Data Tables are a range of cells that are used for testing and analyzing outcomes on a large scale.

A Data Table will show you how by changing certain values in your formulas you can affect the result of your formula. Data Tables can store the results of many different scenarios for you in one table, so that you can analyze them to select which scenario is your best option. The results are then written into a table form in your Workbook in a location specified by you. Data Tables are written as array formulas , which therefore allows them to perform multiple calculations in a single location.

There are two types of Data Tables, One-variable data tables and two-variable data tables.

One-variable data tables

The first thing you must do is to create a base or test model and tell your Data Table which formulas from your base model you want to test. This is easily done from inside the Data Table by placing a formula to reference the formula in the base model.

Here is an example:

Lets say that we wish to purchase a new tractor for work on our family farm. We need to know that if interest rates fluctuate we can still afford to pay for the tractor. So we need to know what our loan repayments will be, what our total repayments will be and how much interest we are paying.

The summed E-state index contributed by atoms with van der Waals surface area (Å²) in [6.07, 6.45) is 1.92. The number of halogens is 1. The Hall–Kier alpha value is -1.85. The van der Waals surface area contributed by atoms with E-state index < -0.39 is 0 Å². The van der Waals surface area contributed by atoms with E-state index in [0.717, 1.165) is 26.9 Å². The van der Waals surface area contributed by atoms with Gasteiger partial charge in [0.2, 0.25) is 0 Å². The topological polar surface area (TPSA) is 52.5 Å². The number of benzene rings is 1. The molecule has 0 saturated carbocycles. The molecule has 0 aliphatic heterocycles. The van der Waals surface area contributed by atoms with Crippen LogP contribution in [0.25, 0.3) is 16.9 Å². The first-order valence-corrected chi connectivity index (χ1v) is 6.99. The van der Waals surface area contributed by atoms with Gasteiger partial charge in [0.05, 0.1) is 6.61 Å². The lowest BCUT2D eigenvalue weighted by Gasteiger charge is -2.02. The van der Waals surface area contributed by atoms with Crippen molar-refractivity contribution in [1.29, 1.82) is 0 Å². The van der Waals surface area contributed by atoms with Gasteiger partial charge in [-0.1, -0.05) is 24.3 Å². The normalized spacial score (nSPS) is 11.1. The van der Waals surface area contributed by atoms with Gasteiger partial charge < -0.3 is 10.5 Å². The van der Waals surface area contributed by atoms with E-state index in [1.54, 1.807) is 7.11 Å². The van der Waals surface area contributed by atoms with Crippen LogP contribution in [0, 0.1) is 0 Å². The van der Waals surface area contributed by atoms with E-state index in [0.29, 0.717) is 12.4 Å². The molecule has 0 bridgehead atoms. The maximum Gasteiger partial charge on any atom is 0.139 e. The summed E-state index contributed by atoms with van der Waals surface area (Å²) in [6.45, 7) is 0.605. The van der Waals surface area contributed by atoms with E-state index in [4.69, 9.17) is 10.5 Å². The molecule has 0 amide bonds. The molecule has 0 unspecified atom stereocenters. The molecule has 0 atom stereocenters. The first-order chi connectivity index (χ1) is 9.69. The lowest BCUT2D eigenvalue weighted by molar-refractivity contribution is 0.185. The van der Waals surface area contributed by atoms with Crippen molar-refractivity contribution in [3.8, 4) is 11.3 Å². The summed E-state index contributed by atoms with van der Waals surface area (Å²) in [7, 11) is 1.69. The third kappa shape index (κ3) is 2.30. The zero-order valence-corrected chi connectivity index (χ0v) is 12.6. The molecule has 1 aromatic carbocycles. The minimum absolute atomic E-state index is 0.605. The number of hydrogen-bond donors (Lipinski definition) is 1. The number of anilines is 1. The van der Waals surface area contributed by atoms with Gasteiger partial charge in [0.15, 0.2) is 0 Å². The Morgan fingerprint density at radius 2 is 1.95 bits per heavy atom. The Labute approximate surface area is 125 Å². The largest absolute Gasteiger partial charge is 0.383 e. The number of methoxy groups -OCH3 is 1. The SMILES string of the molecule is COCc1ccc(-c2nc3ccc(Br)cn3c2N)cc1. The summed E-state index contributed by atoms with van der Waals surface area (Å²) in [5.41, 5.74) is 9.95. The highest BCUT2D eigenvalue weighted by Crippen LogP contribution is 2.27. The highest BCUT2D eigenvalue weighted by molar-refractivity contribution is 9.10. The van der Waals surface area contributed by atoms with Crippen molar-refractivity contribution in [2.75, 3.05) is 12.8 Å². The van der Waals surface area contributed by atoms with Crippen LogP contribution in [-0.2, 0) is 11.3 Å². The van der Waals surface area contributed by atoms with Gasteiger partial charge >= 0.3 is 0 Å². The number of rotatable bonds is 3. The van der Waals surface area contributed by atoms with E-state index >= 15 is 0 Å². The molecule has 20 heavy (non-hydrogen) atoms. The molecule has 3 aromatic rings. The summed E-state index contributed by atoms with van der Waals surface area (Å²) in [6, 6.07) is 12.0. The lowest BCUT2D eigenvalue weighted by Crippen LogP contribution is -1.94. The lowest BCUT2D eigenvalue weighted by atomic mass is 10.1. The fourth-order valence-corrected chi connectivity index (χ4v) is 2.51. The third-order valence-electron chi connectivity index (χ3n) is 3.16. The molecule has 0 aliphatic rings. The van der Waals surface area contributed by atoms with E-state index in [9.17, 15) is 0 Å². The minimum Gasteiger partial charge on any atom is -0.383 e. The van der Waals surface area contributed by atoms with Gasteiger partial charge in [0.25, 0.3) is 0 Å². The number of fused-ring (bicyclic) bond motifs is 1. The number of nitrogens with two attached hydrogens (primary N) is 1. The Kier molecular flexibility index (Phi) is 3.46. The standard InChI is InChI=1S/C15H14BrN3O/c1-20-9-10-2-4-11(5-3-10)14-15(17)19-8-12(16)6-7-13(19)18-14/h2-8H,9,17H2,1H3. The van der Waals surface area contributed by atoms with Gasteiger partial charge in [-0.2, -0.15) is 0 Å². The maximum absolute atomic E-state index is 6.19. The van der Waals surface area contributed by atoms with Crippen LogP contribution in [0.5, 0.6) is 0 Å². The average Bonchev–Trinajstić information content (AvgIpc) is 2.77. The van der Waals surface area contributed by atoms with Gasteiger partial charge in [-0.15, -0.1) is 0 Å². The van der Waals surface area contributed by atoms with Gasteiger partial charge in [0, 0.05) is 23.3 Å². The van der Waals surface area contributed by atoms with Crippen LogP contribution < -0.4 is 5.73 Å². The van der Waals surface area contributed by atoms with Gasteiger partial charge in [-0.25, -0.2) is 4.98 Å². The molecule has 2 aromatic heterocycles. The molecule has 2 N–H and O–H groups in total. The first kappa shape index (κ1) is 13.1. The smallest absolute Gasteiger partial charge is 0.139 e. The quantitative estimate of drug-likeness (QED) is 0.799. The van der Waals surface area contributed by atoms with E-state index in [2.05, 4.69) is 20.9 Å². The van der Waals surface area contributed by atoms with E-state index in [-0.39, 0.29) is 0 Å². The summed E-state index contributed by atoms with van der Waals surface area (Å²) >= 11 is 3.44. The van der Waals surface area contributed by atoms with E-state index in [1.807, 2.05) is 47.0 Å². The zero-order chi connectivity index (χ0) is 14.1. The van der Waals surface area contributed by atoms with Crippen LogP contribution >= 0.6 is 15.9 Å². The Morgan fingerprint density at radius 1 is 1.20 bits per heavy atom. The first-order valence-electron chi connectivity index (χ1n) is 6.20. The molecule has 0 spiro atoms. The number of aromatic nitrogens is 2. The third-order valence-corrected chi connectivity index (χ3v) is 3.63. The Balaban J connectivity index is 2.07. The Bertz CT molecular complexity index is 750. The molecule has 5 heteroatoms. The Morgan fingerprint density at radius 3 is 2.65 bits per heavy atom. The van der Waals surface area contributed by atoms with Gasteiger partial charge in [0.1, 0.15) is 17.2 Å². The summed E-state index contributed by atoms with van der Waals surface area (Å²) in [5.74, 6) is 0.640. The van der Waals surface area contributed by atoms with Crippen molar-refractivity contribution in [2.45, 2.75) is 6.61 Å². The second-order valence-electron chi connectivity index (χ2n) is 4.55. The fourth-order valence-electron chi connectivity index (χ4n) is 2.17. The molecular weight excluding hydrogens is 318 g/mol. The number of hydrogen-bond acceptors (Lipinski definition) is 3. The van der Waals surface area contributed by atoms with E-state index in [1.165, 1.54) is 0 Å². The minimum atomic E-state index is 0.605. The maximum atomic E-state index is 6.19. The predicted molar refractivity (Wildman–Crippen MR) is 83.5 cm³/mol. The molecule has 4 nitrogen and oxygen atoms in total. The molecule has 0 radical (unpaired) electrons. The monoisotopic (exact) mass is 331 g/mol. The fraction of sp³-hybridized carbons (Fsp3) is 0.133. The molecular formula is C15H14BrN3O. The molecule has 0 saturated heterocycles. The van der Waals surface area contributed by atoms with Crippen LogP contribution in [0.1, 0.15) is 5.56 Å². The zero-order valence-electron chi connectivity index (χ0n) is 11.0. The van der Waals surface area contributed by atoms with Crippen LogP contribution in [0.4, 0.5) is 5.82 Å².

1. Open the attached workbook on the Base Model worksheet. The highlighted cells contain formulas.

2. Now click on the Worksheet tab named OneVariable Table and notice that this has exactly the same data as the previous table, plus an additional area already set up for the Data Table.

3. Click in cell E3 and type in =B11, which is the Monthly Loan Repayment

4. Click in F3 and type in =B13 which is the Total Repayment.

5. Click in G3 and type in =B14 which is the Total Amount of Interest Paid.

6. Highlight the range of the table D3:G9, click Data>Table

7. Leave the first box, Row input cell, blank. Nothing is required for a one-variable table

8. Click in Column input cell, click on the collapse dialog button and select cell B5 which contains the original interest rate of 8.97%

9. Collapse back through to your Table dialog box and select OK.

You should now see the results of the calculations given the values entered in D4:D9 that would appear in cells B11, B13, and B14 of your base model pasted into the table.

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